But more importantly, I've been building my very own zombie army. Now before you all get up in arms and waving pitchforks around while shouting "David Hudnut is a necromancer!" calm down. When I say I'm building a zombie army, I don't mean I'm actually going to graveyards and morgues in the middle of the night to steal bodies and later resurrect them in my evil wizard's tower. Because we all know, I would never steal bodies. But I do have my very own wizard's tower, and I may or may not have resurrected dead bodies in it now and then.

At any rate, what I WAS doing at the Florence Festival of Books was drawing a picture of each person who bought a copy of my novel Night Walk or my short story collection The Nose Knows & Other Stories in the book they purchased. In some cases, it was a gift for someone not in attendance, so I worked from a photo.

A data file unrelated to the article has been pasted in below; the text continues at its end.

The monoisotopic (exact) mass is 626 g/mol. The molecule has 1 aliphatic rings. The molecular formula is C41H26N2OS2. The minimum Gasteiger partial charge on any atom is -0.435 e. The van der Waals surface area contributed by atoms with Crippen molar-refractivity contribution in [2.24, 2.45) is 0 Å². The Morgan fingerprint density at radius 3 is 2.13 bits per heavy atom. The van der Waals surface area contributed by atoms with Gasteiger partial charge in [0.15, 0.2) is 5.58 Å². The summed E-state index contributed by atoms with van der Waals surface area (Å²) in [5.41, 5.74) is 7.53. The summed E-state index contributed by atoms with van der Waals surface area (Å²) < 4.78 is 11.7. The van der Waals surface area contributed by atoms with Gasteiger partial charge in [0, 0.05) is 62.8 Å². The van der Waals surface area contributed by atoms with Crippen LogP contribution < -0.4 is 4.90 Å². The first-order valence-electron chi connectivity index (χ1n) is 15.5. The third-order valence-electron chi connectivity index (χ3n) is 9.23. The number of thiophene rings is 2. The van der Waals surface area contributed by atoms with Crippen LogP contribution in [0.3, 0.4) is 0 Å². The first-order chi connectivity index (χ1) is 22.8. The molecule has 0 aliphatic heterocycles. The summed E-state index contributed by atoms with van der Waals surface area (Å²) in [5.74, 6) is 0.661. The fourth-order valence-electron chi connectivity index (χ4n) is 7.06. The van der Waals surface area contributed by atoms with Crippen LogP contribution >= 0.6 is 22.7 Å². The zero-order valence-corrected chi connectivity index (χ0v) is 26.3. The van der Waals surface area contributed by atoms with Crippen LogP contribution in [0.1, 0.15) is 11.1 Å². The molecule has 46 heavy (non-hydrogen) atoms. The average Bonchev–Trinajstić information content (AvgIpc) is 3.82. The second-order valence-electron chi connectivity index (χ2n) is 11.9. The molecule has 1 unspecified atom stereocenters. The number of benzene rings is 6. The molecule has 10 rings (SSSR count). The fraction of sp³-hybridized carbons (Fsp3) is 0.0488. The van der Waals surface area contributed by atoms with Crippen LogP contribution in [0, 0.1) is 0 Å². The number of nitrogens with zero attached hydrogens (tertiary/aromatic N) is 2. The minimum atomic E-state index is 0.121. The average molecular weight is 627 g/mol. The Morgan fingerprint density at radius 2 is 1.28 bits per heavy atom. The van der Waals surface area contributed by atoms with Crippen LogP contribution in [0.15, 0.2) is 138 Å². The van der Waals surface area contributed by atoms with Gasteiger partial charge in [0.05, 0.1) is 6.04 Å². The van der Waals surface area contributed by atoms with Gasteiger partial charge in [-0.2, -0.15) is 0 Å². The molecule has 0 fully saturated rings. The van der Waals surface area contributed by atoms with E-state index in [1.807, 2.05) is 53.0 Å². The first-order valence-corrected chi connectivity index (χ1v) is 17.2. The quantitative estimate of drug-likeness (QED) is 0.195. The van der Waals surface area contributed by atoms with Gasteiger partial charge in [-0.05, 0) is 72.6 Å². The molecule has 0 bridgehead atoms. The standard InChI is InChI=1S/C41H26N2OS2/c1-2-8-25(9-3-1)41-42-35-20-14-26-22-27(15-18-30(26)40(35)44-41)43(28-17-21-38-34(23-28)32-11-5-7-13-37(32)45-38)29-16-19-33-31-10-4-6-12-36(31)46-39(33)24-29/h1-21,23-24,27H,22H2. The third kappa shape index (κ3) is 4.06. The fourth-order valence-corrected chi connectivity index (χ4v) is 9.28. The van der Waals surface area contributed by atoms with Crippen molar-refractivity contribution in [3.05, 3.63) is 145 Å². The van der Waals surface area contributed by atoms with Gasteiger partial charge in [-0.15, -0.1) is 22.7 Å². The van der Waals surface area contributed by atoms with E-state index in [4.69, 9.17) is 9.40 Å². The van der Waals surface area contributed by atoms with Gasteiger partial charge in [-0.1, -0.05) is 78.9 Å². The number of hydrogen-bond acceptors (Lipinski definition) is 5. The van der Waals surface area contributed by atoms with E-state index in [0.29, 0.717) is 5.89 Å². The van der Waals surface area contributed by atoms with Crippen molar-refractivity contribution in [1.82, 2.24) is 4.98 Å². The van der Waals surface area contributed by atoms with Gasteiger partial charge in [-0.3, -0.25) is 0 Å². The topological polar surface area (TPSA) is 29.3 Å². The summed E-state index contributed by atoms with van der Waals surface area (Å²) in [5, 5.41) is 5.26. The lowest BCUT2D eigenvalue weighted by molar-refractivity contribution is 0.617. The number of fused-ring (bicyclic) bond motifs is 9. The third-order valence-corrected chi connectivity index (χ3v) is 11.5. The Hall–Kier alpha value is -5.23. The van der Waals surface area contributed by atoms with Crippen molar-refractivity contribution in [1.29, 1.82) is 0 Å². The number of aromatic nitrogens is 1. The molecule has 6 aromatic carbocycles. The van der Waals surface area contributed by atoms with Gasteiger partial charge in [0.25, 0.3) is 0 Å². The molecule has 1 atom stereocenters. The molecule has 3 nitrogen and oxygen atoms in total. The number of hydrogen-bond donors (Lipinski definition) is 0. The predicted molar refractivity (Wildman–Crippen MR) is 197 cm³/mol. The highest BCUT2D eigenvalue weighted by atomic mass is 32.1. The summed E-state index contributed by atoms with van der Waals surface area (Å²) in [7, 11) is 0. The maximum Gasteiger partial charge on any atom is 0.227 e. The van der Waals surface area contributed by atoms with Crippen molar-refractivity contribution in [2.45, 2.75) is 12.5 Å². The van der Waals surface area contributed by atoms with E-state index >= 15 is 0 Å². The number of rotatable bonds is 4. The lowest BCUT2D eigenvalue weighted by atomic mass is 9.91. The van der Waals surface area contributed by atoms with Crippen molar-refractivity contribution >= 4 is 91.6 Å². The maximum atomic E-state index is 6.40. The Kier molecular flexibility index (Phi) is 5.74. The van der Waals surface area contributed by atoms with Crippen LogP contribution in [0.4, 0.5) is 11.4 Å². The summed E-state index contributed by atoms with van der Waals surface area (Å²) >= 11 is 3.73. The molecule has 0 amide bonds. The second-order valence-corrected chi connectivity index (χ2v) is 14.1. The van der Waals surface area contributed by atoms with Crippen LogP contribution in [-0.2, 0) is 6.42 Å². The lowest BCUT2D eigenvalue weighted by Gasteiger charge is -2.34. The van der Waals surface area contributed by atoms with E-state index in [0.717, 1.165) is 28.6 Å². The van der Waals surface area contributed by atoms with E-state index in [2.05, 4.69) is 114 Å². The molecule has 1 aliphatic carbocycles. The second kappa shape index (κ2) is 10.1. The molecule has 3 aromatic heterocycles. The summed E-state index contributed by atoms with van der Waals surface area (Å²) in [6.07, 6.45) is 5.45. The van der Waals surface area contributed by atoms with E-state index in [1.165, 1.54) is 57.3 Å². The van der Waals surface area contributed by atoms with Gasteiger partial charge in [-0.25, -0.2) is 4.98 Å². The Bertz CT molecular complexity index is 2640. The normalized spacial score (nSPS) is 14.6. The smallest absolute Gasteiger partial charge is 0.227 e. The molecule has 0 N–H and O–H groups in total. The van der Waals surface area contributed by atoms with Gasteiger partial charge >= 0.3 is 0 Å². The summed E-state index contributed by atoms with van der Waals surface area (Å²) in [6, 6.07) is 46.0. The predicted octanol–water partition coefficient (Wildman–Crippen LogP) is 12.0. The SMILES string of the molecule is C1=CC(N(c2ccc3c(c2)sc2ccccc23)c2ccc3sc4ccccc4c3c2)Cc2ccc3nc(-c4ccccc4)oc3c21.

The zombie army

I did all of the sketches using a Pentel 0.5 mechanical pencil, inked with COPIC 0.35 Multiliner SP, and colored with Tombow Dual Brush pens while I chatted with the customers about eating brains and the end of the world. No surprise that zombies LOVE to talk about brains.



The Brain Lovers Society

As usual, The HUDNUT IMP was trying to steal my thunder by crowding me out and getting in the way the whole time. You can see one of his unnecessarily gigantic comic strips right there in front of my booth! What a scene-stealer and attention whore that guy is!


The HUDNUT IMP trying to steal my thunder
The HUDNUT IMP

But I love the little green guy, so I let him get away with it every time.

Now that the show is over, don't fret. You can still buy my novel Night Walk and my short story collection The Nose Knows & Other Stories on Amazon.com.

And if you want me to turn you into a zombie, I will be at Wordstock this coming weekend, October 13 & 14, in Portland, Oregon selling books and drawing people as zombies.

Until next time,


"BRAINS!!!"

Wednesday, October 3, 2012

Night Walk reviewed by SeattleBangBang

SeattleBangBang is one killer chic.